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Archive for the ‘Engagement’ Category

Moustache Moves in Movember

Posted on: November 22nd, 2017 by

In November (Movember), Mo Bros, supported by their Mo Sistas, grow out their moustache for 30 days to raise money and awareness for men’s health issues – particularly prostate cancer, testicular cancer, and mental health awareness.  While some individuals rejoice at the opportunity to show off a moustache for 30 days, many young men spend Movember desperately trying to hide their moustache seemingly afraid of sporting such a style in 2017.  If you are one of these individuals, fear not.  Here are a few historic photographs of Chilliwack locals rocking a solid Mo.

 

 

Group portrait of Chief K’hhalserten Sepass family at Skowkale, P5571. [1912]

Group portrait of Chief K’hhalserten Sepass family at Skowkale, P5571. [1912]

Chief K’hhalserten (William Sepass) of Sq’ewqéyl was born circa 1845.  He was a respected and admired individual during a time of great disruption for his community. Chief K’hhalserten Sepass was forced to observed many changes in his community.  Re-settlers had moved into the valley and drastically changed the surrounding environment, reserves were established, and Euro-Canadian agriculture and labouring systems replaced traditional ways of living.  A first hand witness to these changes, Chief Khhalserten Sepass worked with Sophia White Street for four years translating songs from his community. The Sepass Poems: Songs of Y-Ail-Mihth, was eventually published by the Sepass Trust in 1963.  At the age of 98, Chief K’hhalserten Sepass died on March 23, 1943.  His lifetime of advocacy along with a reputation for fairness and wisdom remain as a legacy of his achievement and greatness.

 

 

 

 

Detailed view of David Richardson, P704. [1915]

Detailed view of David Richardson, P704. [1915]

David Richardson was born in Scotland in 1867.  In 1886 he joined the Lanarkshire Police and in 1891 he married Mary Prosser.  When Richardson immigrated his family to Canada he was a Police Inspector and Fire Chief for Rutherford District.  In 1913, David Richardson was granted the position of Chilliwack Chief of Police.  David and Mary Richardson eventually had 8 children, including James Cleland Richardson who received the Victoria Cross for rallying his company on October 8, 1916, during the Battle of the Somme.  In 1920, David Richardson retired from the police force and worked as a janitor at Chilliwack High School.  Active in many Chilliwack organizations, David Richardson passed away in February 1955.  Mary Richardson died in June 1956.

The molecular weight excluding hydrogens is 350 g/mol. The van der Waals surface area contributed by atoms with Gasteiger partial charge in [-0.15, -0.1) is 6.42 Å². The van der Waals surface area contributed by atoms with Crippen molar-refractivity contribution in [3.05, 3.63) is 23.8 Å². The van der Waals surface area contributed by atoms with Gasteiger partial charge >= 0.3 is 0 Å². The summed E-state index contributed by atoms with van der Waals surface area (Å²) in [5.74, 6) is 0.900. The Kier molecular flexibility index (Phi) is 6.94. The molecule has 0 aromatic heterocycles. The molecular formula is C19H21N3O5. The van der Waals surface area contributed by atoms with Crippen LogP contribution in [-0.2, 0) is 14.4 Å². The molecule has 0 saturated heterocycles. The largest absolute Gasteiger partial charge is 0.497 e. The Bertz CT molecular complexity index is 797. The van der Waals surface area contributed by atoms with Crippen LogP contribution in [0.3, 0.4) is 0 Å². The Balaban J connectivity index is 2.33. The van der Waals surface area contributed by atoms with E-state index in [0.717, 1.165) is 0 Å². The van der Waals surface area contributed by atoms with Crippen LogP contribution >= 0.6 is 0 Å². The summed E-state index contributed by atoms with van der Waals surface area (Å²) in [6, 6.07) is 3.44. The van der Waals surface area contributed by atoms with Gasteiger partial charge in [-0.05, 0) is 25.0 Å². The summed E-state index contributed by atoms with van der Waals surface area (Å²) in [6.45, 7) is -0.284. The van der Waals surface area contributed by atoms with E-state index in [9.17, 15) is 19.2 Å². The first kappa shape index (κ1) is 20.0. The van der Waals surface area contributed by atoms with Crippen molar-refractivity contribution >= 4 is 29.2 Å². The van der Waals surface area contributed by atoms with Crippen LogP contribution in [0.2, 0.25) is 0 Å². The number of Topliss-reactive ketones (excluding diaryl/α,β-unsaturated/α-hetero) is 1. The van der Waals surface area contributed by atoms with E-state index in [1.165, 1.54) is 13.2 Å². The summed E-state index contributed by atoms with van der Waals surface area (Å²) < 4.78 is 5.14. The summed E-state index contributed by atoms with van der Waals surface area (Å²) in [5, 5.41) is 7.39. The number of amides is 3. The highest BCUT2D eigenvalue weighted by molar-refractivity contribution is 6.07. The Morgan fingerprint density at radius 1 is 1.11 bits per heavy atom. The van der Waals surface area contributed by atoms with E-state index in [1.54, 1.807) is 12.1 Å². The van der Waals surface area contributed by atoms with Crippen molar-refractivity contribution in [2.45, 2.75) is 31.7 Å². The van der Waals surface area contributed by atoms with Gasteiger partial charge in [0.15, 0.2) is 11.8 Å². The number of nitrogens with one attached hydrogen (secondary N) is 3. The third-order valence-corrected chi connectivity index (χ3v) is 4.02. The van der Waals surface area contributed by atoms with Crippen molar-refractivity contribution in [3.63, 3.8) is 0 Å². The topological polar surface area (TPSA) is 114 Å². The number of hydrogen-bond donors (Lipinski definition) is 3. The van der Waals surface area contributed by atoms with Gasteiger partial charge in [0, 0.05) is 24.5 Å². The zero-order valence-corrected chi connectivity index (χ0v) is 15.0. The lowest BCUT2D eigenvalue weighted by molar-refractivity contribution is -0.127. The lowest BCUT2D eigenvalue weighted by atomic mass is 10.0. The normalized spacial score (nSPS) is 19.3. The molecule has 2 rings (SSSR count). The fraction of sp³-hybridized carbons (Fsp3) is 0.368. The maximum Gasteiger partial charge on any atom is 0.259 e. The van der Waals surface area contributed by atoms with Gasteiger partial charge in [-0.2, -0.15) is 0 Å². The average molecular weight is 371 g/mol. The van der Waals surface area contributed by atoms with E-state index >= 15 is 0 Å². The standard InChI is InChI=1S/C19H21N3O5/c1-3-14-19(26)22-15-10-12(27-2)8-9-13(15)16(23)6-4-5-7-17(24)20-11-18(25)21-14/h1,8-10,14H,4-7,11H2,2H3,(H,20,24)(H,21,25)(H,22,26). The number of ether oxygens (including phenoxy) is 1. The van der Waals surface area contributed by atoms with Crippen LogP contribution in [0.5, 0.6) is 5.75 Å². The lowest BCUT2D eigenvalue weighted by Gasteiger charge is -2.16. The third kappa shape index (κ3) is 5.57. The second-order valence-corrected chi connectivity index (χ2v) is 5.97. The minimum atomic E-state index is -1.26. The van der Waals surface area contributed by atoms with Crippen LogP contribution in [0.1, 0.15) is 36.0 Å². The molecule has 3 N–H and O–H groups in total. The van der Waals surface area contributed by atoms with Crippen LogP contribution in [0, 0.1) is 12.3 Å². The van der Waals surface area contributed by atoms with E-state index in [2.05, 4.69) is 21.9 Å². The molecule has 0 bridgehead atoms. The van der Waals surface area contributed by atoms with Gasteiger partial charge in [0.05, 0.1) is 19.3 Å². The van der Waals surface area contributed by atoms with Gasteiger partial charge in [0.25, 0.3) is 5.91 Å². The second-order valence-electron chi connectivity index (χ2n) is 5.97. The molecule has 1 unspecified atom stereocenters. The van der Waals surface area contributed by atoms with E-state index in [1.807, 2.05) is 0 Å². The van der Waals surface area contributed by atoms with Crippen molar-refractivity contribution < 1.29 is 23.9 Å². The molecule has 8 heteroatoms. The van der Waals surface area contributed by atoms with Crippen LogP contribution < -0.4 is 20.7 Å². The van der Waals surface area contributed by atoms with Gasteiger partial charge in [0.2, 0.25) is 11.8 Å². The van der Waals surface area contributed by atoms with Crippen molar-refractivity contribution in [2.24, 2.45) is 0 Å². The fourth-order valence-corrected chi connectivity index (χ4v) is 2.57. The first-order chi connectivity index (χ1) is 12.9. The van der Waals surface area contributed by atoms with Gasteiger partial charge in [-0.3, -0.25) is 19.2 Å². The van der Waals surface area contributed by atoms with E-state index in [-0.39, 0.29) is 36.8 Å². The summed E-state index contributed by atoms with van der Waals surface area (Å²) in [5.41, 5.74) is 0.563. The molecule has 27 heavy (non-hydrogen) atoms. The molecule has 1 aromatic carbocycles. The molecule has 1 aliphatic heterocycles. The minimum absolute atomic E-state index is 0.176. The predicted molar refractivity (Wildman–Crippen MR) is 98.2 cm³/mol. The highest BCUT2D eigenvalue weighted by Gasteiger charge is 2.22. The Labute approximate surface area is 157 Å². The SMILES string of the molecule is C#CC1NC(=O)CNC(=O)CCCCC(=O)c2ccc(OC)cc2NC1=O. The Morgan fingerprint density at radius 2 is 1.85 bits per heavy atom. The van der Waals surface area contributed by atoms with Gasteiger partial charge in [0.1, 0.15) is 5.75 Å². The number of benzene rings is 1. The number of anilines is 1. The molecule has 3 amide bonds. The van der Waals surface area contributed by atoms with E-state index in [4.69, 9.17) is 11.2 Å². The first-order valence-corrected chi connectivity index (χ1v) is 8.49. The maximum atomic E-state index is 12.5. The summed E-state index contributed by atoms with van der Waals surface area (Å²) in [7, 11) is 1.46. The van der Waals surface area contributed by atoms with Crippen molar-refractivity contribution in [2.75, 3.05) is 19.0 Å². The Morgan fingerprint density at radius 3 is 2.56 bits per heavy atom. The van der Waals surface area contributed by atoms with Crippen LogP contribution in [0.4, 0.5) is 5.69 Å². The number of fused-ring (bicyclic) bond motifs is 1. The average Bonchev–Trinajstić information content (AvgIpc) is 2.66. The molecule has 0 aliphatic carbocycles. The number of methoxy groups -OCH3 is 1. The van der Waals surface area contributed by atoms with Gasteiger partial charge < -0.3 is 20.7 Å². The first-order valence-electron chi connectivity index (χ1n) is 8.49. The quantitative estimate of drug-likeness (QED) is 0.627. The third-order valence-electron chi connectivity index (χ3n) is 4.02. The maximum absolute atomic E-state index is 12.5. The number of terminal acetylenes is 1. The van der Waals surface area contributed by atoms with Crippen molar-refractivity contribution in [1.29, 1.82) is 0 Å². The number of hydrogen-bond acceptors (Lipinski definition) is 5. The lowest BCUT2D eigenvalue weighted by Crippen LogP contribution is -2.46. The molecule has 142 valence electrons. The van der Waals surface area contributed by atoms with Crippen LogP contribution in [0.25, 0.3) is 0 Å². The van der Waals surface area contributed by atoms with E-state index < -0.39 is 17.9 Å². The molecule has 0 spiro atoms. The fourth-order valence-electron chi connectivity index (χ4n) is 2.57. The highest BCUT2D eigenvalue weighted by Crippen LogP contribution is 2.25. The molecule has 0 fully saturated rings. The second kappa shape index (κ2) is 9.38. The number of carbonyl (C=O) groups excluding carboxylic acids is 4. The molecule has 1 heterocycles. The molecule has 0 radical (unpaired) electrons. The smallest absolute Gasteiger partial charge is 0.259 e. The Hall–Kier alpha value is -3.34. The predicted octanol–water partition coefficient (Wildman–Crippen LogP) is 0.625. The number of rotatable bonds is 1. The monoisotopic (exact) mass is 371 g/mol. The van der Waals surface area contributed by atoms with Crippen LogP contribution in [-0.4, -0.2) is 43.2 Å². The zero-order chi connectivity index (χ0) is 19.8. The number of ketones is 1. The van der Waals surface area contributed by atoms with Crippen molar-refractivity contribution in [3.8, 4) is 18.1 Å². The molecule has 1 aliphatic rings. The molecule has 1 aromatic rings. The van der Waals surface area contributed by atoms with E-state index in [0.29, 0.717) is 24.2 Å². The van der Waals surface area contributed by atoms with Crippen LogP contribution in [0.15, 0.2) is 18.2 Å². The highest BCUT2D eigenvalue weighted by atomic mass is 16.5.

Looking for more great moustaches from Chilliwack’s past?  Here are a couple more individuals.

 

Portrait of Arlo Kipp, 2002.073.013. [ca. 1943]

Portrait of Arlo Kipp, 2002.073.013. [ca. 1943]

Arlo Kipp was the second of three children born to Wilfred Harvey and Winnifred (Baxter) Kipp.  He was the grandson of Chilliwack re-settler family Henry and Caroline Ann (Trenaman) Kipp.  Arlo served in the Canadian military during WWII.  After the war Arlo returned to Cultus Lake where he became the new secretary/manager of the Cultus Lake Park Board.  Additionally he served as postmaster from 1946 to 1973.  Arlo Kipp married Evelyn Pulford.  He passed away in 1984.

 

 

 

 

 

 

But wait… there’s more… 

 

Chilliwack Progress Press Photo: Francis Horne, 07 September 1977, page 29, 1999.029.179.002.

Chilliwack Progress Press Photo: Francis Horne, 07 September 1977, page 29, 1999.029.179.002.

Born in 1954, Francis Horne Sr. is a highly accomplished and respected self-taught carving artist.  At the time of this photograph in 1977, Francis was living near Chilliwack River Road at the Yeqwyeqwi:ws (Yakweakwioose) First Nation.  Francis Horne Sr. taught his son Francis Horne Jr. the art of carving.  Francis Horne Jr., a member of the Yaweakwioose First Nation is also an accomplished artist.

 

 

 

 

 

 

 

Unfortunately archival records are limited on the following  individual.  However, it is pretty hard to deny that he rocked a solid Mo.

 

Chilliwack Progress Press Photo: Hop Picker, unnumbered.

Chilliwack Progress Press Photo: Hop Picker, unnumbered.